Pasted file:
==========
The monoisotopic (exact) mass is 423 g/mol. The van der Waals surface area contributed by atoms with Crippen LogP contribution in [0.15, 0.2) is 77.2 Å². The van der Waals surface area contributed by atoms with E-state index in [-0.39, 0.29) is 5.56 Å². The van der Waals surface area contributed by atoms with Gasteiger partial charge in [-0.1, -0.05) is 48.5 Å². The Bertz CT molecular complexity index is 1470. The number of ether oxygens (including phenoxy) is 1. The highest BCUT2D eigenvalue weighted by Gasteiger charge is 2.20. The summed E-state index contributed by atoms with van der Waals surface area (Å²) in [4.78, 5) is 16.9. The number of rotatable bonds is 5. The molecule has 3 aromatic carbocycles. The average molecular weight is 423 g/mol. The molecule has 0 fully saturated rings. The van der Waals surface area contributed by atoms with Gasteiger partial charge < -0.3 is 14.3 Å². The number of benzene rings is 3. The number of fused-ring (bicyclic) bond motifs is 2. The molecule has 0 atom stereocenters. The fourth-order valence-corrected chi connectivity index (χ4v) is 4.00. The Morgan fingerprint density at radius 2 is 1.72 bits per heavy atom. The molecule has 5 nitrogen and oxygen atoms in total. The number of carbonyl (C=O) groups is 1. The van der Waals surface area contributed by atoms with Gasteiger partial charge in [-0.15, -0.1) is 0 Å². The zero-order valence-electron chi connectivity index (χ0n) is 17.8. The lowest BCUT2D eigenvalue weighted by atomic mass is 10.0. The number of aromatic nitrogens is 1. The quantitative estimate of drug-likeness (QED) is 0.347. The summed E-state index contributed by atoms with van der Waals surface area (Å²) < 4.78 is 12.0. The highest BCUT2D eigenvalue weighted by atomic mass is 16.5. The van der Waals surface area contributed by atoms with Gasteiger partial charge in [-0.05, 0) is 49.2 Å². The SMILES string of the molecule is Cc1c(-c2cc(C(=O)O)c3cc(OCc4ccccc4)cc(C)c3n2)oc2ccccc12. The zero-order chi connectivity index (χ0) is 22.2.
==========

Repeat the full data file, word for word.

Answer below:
The monoisotopic (exact) mass is 423 g/mol. The van der Waals surface area contributed by atoms with Crippen LogP contribution in [0.15, 0.2) is 77.2 Å². The van der Waals surface area contributed by atoms with E-state index in [-0.39, 0.29) is 5.56 Å². The van der Waals surface area contributed by atoms with Gasteiger partial charge in [-0.1, -0.05) is 48.5 Å². The Bertz CT molecular complexity index is 1470. The number of ether oxygens (including phenoxy) is 1. The highest BCUT2D eigenvalue weighted by Gasteiger charge is 2.20. The summed E-state index contributed by atoms with van der Waals surface area (Å²) in [4.78, 5) is 16.9. The number of rotatable bonds is 5. The molecule has 3 aromatic carbocycles. The average molecular weight is 423 g/mol. The molecule has 0 fully saturated rings. The van der Waals surface area contributed by atoms with Gasteiger partial charge < -0.3 is 14.3 Å². The number of benzene rings is 3. The number of fused-ring (bicyclic) bond motifs is 2. The molecule has 0 atom stereocenters. The fourth-order valence-corrected chi connectivity index (χ4v) is 4.00. The Morgan fingerprint density at radius 2 is 1.72 bits per heavy atom. The molecule has 5 nitrogen and oxygen atoms in total. The number of carbonyl (C=O) groups is 1. The van der Waals surface area contributed by atoms with Gasteiger partial charge in [-0.15, -0.1) is 0 Å². The zero-order valence-electron chi connectivity index (χ0n) is 17.8. The lowest BCUT2D eigenvalue weighted by atomic mass is 10.0. The number of aromatic nitrogens is 1. The quantitative estimate of drug-likeness (QED) is 0.347. The summed E-state index contributed by atoms with van der Waals surface area (Å²) < 4.78 is 12.0. The highest BCUT2D eigenvalue weighted by atomic mass is 16.5. The van der Waals surface area contributed by atoms with Gasteiger partial charge in [-0.05, 0) is 49.2 Å². The SMILES string of the molecule is Cc1c(-c2cc(C(=O)O)c3cc(OCc4ccccc4)cc(C)c3n2)oc2ccccc12. The zero-order chi connectivity index (χ0) is 22.2.